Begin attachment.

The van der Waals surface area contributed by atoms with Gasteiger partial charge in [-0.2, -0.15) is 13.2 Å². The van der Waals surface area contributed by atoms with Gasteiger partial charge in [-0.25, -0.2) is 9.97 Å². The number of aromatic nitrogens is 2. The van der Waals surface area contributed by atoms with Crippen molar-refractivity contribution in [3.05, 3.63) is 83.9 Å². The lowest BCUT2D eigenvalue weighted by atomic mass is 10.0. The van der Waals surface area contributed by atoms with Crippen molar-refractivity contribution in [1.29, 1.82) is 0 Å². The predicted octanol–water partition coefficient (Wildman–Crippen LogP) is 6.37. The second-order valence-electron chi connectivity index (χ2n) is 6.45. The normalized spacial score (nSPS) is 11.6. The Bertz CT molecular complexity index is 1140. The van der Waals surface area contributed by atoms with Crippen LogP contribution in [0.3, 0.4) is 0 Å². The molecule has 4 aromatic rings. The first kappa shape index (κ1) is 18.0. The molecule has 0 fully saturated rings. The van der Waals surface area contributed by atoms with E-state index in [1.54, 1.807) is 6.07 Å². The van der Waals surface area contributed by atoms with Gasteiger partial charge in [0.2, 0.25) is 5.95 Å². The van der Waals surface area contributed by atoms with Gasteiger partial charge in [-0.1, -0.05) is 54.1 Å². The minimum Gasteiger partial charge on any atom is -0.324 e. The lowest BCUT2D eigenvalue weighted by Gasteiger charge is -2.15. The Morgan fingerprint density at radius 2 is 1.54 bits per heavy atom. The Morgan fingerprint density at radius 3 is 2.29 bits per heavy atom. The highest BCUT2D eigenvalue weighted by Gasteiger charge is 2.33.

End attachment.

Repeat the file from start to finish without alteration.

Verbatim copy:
The van der Waals surface area contributed by atoms with Gasteiger partial charge in [-0.2, -0.15) is 13.2 Å². The van der Waals surface area contributed by atoms with Gasteiger partial charge in [-0.25, -0.2) is 9.97 Å². The number of aromatic nitrogens is 2. The van der Waals surface area contributed by atoms with Crippen molar-refractivity contribution in [3.05, 3.63) is 83.9 Å². The lowest BCUT2D eigenvalue weighted by atomic mass is 10.0. The van der Waals surface area contributed by atoms with Crippen molar-refractivity contribution in [1.29, 1.82) is 0 Å². The predicted octanol–water partition coefficient (Wildman–Crippen LogP) is 6.37. The second-order valence-electron chi connectivity index (χ2n) is 6.45. The normalized spacial score (nSPS) is 11.6. The Bertz CT molecular complexity index is 1140. The van der Waals surface area contributed by atoms with Crippen LogP contribution in [0.3, 0.4) is 0 Å². The molecule has 4 aromatic rings. The first kappa shape index (κ1) is 18.0. The molecule has 0 fully saturated rings. The van der Waals surface area contributed by atoms with E-state index in [1.54, 1.807) is 6.07 Å². The van der Waals surface area contributed by atoms with Gasteiger partial charge in [0.2, 0.25) is 5.95 Å². The van der Waals surface area contributed by atoms with Gasteiger partial charge in [-0.1, -0.05) is 54.1 Å². The minimum Gasteiger partial charge on any atom is -0.324 e. The lowest BCUT2D eigenvalue weighted by Gasteiger charge is -2.15. The Morgan fingerprint density at radius 2 is 1.54 bits per heavy atom. The Morgan fingerprint density at radius 3 is 2.29 bits per heavy atom. The highest BCUT2D eigenvalue weighted by Gasteiger charge is 2.33.